Assert.AreEqual(~0, index);

        index = numbers.BinarySearchIndexOf(2);
        Assert.AreEqual(~1, index);


        // or, if there is no larger element, the bitwise complement of Count.
        index = numbers.BinarySearchIndexOf(4);
        Assert.AreEqual(~numbers.Count, index);
    }
}

I just scissored this out from my own code, so please comment if it doesn't work out of the box.

Hope this settles the issue with a working implementation once and for all, at least according to MSDN specs.

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Keep in mind that binary search can be quite inefficient for some list implementations. For example, for a linked list it is O(n) if you implement it correctly, and O(n log n) if you implement it naively.

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If you can use .NET 3.5, you can use the build in Linq extension methods:

using System.Linq;

IList<string> ls = ...;
var orderedList = ls.OrderBy(x => x).ToList();
orderedList.BinarySearch(...);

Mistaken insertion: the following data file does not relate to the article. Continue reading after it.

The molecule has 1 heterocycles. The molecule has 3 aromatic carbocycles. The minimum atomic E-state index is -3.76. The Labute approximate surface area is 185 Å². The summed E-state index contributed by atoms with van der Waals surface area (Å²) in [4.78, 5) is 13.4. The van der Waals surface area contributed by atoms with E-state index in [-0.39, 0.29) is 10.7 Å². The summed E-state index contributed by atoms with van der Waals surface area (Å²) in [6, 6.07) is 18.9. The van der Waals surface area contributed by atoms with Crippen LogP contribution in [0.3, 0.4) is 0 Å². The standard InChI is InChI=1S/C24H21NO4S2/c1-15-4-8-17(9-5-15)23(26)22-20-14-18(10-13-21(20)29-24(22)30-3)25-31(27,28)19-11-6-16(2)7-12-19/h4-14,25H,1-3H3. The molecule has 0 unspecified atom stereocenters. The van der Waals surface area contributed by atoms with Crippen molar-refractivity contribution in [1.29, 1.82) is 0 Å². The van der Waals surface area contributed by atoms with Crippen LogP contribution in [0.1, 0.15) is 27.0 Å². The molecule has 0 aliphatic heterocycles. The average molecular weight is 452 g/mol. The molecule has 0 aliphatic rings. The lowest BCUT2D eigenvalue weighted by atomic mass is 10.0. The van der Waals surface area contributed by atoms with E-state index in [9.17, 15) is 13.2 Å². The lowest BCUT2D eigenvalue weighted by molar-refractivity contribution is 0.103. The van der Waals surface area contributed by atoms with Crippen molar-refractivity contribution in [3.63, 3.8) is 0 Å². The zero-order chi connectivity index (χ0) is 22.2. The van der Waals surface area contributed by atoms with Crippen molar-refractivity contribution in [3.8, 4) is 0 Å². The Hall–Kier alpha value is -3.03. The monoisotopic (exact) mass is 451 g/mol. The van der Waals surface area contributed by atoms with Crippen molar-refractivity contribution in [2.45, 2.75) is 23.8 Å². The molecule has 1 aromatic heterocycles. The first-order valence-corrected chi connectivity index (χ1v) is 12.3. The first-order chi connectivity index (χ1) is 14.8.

However, this is really just a slightly different way of going about Andrew Hare's solution, and is only really helpful if you are searching multiple times off of the same ordered list.

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4  
ToList() will copy all items into a new List<T>. Then you just use List<T>.BinarySearch(). Because copying is O(n) it's no option in combination with binary search. –  Daniel Brückner Jun 8 '09 at 21:55
    
If this is just a one-off call, then yes, that is true. However, if you store the ordered list, and do multiple binary searches off of that, then the O(n) is a one-time hit. Which is exactly the same performance you get with stackoverflow.com/a/967081/24954 Editing answer to make this more clear. –  Nathan Dec 12 '13 at 16:53

Note that while List and IList do not have a BinarySearch method, SortedList does.

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3  
List<T> has a BinarySearch() method. –  Daniel Brückner Jun 8 '09 at 21:36
    
and sortedlist doesn't. –  nawfal Jun 13 at 6:53